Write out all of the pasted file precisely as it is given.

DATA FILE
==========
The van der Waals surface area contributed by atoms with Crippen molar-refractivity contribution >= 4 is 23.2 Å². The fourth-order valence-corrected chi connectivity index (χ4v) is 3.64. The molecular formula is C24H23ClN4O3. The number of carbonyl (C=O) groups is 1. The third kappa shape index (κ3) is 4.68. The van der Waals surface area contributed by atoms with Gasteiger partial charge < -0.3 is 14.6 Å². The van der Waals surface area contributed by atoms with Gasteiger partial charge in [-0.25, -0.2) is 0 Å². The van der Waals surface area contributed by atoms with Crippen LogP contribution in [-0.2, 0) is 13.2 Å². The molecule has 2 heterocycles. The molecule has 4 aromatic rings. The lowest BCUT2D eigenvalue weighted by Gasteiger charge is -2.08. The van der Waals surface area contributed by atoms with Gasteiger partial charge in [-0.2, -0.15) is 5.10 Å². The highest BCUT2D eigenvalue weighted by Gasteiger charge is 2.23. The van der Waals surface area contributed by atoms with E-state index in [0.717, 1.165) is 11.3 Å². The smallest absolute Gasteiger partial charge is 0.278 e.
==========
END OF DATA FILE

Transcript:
The van der Waals surface area contributed by atoms with Crippen molar-refractivity contribution >= 4 is 23.2 Å². The fourth-order valence-corrected chi connectivity index (χ4v) is 3.64. The molecular formula is C24H23ClN4O3. The number of carbonyl (C=O) groups is 1. The third kappa shape index (κ3) is 4.68. The van der Waals surface area contributed by atoms with Gasteiger partial charge < -0.3 is 14.6 Å². The van der Waals surface area contributed by atoms with Gasteiger partial charge in [-0.25, -0.2) is 0 Å². The van der Waals surface area contributed by atoms with Crippen LogP contribution in [-0.2, 0) is 13.2 Å². The molecule has 2 heterocycles. The molecule has 4 aromatic rings. The lowest BCUT2D eigenvalue weighted by Gasteiger charge is -2.08. The van der Waals surface area contributed by atoms with Gasteiger partial charge in [-0.2, -0.15) is 5.10 Å². The highest BCUT2D eigenvalue weighted by Gasteiger charge is 2.23. The van der Waals surface area contributed by atoms with E-state index in [0.717, 1.165) is 11.3 Å². The smallest absolute Gasteiger partial charge is 0.278 e.